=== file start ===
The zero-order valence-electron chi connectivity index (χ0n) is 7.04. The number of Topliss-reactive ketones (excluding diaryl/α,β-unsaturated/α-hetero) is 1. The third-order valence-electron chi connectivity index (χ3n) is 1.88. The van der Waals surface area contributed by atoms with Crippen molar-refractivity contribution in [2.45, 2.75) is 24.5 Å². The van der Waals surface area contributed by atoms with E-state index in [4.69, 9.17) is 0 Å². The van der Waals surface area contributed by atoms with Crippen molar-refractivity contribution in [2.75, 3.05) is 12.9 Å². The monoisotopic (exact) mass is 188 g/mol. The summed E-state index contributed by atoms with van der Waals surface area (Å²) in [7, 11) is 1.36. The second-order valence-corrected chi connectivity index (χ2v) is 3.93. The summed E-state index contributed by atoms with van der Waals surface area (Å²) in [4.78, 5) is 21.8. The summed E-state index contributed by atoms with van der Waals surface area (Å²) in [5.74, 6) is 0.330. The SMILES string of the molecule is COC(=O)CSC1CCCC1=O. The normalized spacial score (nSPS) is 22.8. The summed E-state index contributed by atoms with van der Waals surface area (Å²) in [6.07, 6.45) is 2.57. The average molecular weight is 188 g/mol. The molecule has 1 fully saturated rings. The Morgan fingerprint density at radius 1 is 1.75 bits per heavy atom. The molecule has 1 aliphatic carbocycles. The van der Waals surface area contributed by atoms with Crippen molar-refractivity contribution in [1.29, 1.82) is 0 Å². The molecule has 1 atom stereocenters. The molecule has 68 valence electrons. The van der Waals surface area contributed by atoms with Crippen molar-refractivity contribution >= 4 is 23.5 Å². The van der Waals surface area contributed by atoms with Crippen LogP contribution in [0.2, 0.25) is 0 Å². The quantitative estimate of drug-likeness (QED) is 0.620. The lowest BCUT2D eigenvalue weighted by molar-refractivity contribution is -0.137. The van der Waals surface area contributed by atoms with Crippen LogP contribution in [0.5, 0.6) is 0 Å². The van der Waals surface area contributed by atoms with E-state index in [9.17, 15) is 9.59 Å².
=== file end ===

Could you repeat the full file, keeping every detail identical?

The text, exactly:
The zero-order valence-electron chi connectivity index (χ0n) is 7.04. The number of Topliss-reactive ketones (excluding diaryl/α,β-unsaturated/α-hetero) is 1. The third-order valence-electron chi connectivity index (χ3n) is 1.88. The van der Waals surface area contributed by atoms with Crippen molar-refractivity contribution in [2.45, 2.75) is 24.5 Å². The van der Waals surface area contributed by atoms with E-state index in [4.69, 9.17) is 0 Å². The van der Waals surface area contributed by atoms with Crippen molar-refractivity contribution in [2.75, 3.05) is 12.9 Å². The monoisotopic (exact) mass is 188 g/mol. The summed E-state index contributed by atoms with van der Waals surface area (Å²) in [7, 11) is 1.36. The second-order valence-corrected chi connectivity index (χ2v) is 3.93. The summed E-state index contributed by atoms with van der Waals surface area (Å²) in [4.78, 5) is 21.8. The summed E-state index contributed by atoms with van der Waals surface area (Å²) in [5.74, 6) is 0.330. The SMILES string of the molecule is COC(=O)CSC1CCCC1=O. The normalized spacial score (nSPS) is 22.8. The summed E-state index contributed by atoms with van der Waals surface area (Å²) in [6.07, 6.45) is 2.57. The average molecular weight is 188 g/mol. The molecule has 1 fully saturated rings. The Morgan fingerprint density at radius 1 is 1.75 bits per heavy atom. The molecule has 1 aliphatic carbocycles. The van der Waals surface area contributed by atoms with Crippen molar-refractivity contribution in [1.29, 1.82) is 0 Å². The molecule has 1 atom stereocenters. The molecule has 68 valence electrons. The van der Waals surface area contributed by atoms with Crippen molar-refractivity contribution >= 4 is 23.5 Å². The van der Waals surface area contributed by atoms with Crippen LogP contribution in [0.2, 0.25) is 0 Å². The quantitative estimate of drug-likeness (QED) is 0.620. The lowest BCUT2D eigenvalue weighted by molar-refractivity contribution is -0.137. The van der Waals surface area contributed by atoms with Crippen LogP contribution in [0.5, 0.6) is 0 Å². The van der Waals surface area contributed by atoms with E-state index in [9.17, 15) is 9.59 Å².